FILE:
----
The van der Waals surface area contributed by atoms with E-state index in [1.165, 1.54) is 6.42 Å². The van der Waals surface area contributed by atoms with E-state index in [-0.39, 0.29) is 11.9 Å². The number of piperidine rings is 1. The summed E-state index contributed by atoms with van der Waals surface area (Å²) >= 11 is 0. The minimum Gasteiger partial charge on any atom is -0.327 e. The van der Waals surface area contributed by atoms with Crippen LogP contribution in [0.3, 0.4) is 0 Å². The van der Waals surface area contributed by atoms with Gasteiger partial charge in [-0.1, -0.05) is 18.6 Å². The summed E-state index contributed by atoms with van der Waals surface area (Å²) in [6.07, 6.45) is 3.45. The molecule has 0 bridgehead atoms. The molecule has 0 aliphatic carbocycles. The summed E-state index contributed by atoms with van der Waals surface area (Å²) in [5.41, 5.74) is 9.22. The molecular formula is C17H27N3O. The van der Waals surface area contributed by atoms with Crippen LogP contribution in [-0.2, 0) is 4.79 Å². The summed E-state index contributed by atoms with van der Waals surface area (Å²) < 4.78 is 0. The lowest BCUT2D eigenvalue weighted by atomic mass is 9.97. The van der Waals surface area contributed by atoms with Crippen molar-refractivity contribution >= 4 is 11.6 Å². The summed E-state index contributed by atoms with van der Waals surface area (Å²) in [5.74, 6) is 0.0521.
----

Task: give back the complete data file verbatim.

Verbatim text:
The van der Waals surface area contributed by atoms with E-state index in [1.165, 1.54) is 6.42 Å². The van der Waals surface area contributed by atoms with E-state index in [-0.39, 0.29) is 11.9 Å². The number of piperidine rings is 1. The summed E-state index contributed by atoms with van der Waals surface area (Å²) >= 11 is 0. The minimum Gasteiger partial charge on any atom is -0.327 e. The van der Waals surface area contributed by atoms with Crippen LogP contribution in [0.3, 0.4) is 0 Å². The van der Waals surface area contributed by atoms with Gasteiger partial charge in [-0.1, -0.05) is 18.6 Å². The summed E-state index contributed by atoms with van der Waals surface area (Å²) in [6.07, 6.45) is 3.45. The molecule has 0 bridgehead atoms. The molecule has 0 aliphatic carbocycles. The summed E-state index contributed by atoms with van der Waals surface area (Å²) in [5.41, 5.74) is 9.22. The molecular formula is C17H27N3O. The van der Waals surface area contributed by atoms with Crippen LogP contribution in [-0.2, 0) is 4.79 Å². The summed E-state index contributed by atoms with van der Waals surface area (Å²) < 4.78 is 0. The lowest BCUT2D eigenvalue weighted by atomic mass is 9.97. The van der Waals surface area contributed by atoms with Crippen molar-refractivity contribution >= 4 is 11.6 Å². The summed E-state index contributed by atoms with van der Waals surface area (Å²) in [5.74, 6) is 0.0521.